The second factor that affects the evolution of the models studied in this work is the value of the critical density for a particular model. This paper showed that if the collapse changes from isothermal to adiabatic earlier, which occurs for the models with a lower critical density , the collapse is slowed down more (but not completely stopped), and this gives the fragments that are generated during the collapse the possibility to survive. This can clearly be seen in Fig. 13 which shows the time evolution of the maximum density in the cloud. For the case, the collapse is not slowed down very much even up to the point that the numerical calculations are terminated, and this erased all the previously formed structure. For the models with , the collapse was significantly slowed down and the structure survived. Consequently we can conclude that if the collapse changes from isothermal to adiabatic early enough, the survival probability of the fragments greatly increases.
Figure 13: Evolution of the maximum density of the cloud for all models. The time t is given in units of the free fall time , and the maximum density in units of the initial central density . 

Open with DEXTER 
As described in Sect. 3.1, in model A0 we observed that the two formed clumps at the filament ends merge into one single central clump of matter. This merging event occurred as a consequence of both a loss in the clump's angular momentum and the gravitational interaction between clumps.
We emphasize that there are also simulations in which the closeness between clumps also occurred, but the final merge is avoided, see for example ArreagaGarcía et al. (2007), Bate et al. (1995) and references in which the standard isothermal test calculation was reproduced. For this test model, the two clumps pass each other instead of merging, and they finally enter into orbit around each other.
The cause behind this different behavior, which may decide whether or not a merging occurs, is perhaps the existence of small variations in the positions and velocities of the particles, which may come from the randomness of the initial particle distribution as discussed below.
The density perturbation in Eq. (7) plays a very important role in the merging issue. Indeed, the mass perturbation will cause the development of the two small regions where the mass of the cloud will be first accreted. Once the cloud has acquired a flattened configuration, the higher density gas will form an elliptical structure with these small accretion regions as focal points. As was demonstrated by Burkert & Hartmann (2004), the fate of this elliptical structure is always to collapse into a filament with a strong accumulation of mass at each end point.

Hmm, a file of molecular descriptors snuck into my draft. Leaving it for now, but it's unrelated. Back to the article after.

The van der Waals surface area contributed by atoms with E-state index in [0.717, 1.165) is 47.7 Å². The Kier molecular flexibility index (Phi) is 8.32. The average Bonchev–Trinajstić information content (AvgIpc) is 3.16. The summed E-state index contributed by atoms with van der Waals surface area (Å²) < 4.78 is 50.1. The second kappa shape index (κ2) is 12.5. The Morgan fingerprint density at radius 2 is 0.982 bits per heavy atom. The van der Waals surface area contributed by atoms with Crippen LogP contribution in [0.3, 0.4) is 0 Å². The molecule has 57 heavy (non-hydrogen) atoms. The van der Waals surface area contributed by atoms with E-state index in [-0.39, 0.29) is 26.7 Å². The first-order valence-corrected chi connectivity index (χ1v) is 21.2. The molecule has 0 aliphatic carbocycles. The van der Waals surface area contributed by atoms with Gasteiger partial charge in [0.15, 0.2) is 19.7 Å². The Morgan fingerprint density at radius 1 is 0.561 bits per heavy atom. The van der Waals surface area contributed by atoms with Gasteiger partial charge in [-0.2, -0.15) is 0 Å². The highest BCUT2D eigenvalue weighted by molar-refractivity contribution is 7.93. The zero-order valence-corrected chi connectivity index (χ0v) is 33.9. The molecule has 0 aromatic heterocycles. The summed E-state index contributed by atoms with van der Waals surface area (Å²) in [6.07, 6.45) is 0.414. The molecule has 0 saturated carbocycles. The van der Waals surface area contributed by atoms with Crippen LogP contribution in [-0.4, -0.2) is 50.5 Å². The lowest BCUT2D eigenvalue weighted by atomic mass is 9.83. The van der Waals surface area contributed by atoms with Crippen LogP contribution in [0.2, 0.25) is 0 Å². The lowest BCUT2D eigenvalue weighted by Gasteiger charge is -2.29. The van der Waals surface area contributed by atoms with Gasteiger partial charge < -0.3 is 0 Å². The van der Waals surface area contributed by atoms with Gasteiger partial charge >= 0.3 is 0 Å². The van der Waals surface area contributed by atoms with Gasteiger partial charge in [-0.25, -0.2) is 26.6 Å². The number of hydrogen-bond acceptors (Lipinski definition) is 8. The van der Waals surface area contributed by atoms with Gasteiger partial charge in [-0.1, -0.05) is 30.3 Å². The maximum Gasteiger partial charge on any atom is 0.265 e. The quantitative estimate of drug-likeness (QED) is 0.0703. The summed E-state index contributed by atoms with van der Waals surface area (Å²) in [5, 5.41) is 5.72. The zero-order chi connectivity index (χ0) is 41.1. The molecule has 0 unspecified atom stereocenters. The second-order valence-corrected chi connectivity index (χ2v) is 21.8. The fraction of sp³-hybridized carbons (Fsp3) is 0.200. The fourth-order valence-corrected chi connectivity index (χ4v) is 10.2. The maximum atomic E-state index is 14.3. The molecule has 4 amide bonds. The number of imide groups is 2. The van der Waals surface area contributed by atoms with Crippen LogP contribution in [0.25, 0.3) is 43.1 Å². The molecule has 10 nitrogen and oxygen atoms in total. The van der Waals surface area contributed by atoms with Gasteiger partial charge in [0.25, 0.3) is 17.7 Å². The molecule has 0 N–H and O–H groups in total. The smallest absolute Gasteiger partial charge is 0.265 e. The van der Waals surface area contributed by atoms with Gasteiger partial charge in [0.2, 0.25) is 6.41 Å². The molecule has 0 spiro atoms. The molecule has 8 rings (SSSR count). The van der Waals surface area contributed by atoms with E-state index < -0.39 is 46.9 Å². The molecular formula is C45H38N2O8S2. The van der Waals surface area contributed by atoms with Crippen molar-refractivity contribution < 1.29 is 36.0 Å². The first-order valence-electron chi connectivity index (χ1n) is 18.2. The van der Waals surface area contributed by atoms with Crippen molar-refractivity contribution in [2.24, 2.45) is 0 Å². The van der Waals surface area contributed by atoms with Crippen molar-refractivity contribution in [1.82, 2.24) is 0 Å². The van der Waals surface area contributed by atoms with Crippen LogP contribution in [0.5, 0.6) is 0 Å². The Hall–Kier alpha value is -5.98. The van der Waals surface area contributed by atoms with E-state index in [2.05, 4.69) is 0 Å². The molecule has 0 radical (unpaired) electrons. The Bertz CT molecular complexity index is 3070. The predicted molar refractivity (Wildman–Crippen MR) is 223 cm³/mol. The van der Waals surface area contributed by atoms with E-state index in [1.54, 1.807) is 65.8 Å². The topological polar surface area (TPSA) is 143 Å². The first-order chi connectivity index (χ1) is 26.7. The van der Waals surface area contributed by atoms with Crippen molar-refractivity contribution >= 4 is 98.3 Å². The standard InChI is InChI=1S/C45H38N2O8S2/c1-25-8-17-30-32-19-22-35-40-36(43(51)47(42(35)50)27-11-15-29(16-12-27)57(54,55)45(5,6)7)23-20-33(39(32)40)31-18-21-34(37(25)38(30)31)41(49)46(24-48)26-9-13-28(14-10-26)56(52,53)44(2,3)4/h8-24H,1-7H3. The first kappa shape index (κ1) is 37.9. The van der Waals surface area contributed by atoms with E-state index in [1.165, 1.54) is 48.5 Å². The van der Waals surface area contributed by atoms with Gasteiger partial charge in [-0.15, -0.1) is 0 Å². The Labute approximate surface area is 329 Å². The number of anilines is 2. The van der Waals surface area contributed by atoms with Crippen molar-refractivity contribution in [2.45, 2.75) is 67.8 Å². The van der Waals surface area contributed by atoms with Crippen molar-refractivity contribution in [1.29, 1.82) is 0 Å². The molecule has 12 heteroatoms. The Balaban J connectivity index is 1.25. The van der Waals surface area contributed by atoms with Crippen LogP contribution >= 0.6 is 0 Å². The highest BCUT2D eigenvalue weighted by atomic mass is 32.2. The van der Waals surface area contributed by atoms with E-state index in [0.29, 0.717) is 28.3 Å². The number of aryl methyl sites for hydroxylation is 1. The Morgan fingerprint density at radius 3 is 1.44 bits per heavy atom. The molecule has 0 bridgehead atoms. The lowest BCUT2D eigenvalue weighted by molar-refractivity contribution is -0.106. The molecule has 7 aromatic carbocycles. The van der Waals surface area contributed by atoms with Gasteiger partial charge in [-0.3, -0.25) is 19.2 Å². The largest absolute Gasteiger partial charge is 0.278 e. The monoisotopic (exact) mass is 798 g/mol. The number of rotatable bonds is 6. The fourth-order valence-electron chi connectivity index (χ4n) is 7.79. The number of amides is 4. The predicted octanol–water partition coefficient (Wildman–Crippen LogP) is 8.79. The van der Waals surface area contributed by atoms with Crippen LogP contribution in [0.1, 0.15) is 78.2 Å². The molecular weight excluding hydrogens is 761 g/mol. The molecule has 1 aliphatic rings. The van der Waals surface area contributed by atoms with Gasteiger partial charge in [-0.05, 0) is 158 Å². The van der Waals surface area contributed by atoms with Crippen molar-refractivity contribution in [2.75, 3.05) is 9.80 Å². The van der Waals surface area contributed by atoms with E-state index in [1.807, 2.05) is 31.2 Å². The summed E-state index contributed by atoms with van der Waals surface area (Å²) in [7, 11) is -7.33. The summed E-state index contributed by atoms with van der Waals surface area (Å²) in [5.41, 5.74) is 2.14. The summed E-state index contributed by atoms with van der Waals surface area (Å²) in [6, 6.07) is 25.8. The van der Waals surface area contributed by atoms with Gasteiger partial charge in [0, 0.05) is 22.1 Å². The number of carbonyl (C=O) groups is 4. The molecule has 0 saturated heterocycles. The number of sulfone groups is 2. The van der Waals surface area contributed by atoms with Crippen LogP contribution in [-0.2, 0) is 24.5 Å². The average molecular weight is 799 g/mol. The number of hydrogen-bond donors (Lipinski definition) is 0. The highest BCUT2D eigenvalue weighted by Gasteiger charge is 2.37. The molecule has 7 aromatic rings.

As we have implemented a symmetric mass perturbation with respect to the origin of the coordinates of the cloud's equatorial plane, the clumps that will form will be antipodes of each other in such a way that an imaginary line joining them will pass through the coordinate of origin too.
Every clump exerts a gravitational torque on the other clump. Then the velocity of the particles in the clumps begins to align with the imaginary axis of symmetry joining the clumps, that is, , with the net effect that these particles lose angular momentum. It follows that the particles which are accreted into the clumps are those with the lower angular momentum, whereas those accreted into the surrounding spiral arms are those with the higher angular momentum. As the clumps lose their angular momentum, the gravity force which every clump exerts on the other makes them become closer to each other until they finally merge.
It is well known that when the gas gets a flattened configuration, it is susceptible to fragmentation, for instance, all clouds with are expected to fragment. As far as we know, it is not yet totally clear under which physical conditions these dense cores form, become unstable and so trigger the gravitational collapse, or why all the mechanisms for fragmentation occur. This issue is as yet unclear because the parameter space of the initial conditions is very large, and there are many possibilities for the constitutive physics. Besides, several disturbing environmental effects could also be present which may affect the fate of the collapse, as discussed by Goodwin et al. (2007). However, it appears that the main mechanism for the formation of multiple systems is the fragmentation of circumstellar discs.